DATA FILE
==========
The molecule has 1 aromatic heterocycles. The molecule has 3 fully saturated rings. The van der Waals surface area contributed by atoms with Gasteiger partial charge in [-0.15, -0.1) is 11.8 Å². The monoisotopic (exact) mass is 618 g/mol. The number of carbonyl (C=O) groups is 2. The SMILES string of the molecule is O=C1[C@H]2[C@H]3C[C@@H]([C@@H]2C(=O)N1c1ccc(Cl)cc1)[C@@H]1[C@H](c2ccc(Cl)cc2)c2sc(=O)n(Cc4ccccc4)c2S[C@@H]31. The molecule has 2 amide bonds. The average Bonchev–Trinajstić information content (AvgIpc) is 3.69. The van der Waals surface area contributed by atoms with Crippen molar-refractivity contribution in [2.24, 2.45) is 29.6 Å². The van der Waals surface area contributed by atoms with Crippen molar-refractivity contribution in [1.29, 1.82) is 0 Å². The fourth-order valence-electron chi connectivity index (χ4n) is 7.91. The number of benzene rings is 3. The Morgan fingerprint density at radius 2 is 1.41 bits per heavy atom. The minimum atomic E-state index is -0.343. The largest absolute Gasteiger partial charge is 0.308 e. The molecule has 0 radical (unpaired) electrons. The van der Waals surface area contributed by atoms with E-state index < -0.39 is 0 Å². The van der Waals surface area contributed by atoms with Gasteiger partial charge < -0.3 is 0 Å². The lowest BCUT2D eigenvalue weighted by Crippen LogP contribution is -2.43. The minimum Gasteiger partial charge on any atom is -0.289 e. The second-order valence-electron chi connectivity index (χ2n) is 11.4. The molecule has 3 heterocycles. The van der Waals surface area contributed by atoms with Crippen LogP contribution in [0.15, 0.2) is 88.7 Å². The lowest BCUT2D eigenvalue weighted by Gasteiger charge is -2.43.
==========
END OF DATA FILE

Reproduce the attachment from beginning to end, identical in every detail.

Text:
The molecule has 1 aromatic heterocycles. The molecule has 3 fully saturated rings. The van der Waals surface area contributed by atoms with Gasteiger partial charge in [-0.15, -0.1) is 11.8 Å². The monoisotopic (exact) mass is 618 g/mol. The number of carbonyl (C=O) groups is 2. The SMILES string of the molecule is O=C1[C@H]2[C@H]3C[C@@H]([C@@H]2C(=O)N1c1ccc(Cl)cc1)[C@@H]1[C@H](c2ccc(Cl)cc2)c2sc(=O)n(Cc4ccccc4)c2S[C@@H]31. The molecule has 2 amide bonds. The average Bonchev–Trinajstić information content (AvgIpc) is 3.69. The van der Waals surface area contributed by atoms with Crippen molar-refractivity contribution in [2.24, 2.45) is 29.6 Å². The van der Waals surface area contributed by atoms with Crippen molar-refractivity contribution in [1.29, 1.82) is 0 Å². The fourth-order valence-electron chi connectivity index (χ4n) is 7.91. The number of benzene rings is 3. The Morgan fingerprint density at radius 2 is 1.41 bits per heavy atom. The minimum atomic E-state index is -0.343. The largest absolute Gasteiger partial charge is 0.308 e. The molecule has 0 radical (unpaired) electrons. The van der Waals surface area contributed by atoms with E-state index < -0.39 is 0 Å². The van der Waals surface area contributed by atoms with Gasteiger partial charge < -0.3 is 0 Å². The lowest BCUT2D eigenvalue weighted by Crippen LogP contribution is -2.43. The minimum Gasteiger partial charge on any atom is -0.289 e. The second-order valence-electron chi connectivity index (χ2n) is 11.4. The molecule has 3 heterocycles. The van der Waals surface area contributed by atoms with Crippen LogP contribution in [0.15, 0.2) is 88.7 Å². The lowest BCUT2D eigenvalue weighted by Gasteiger charge is -2.43.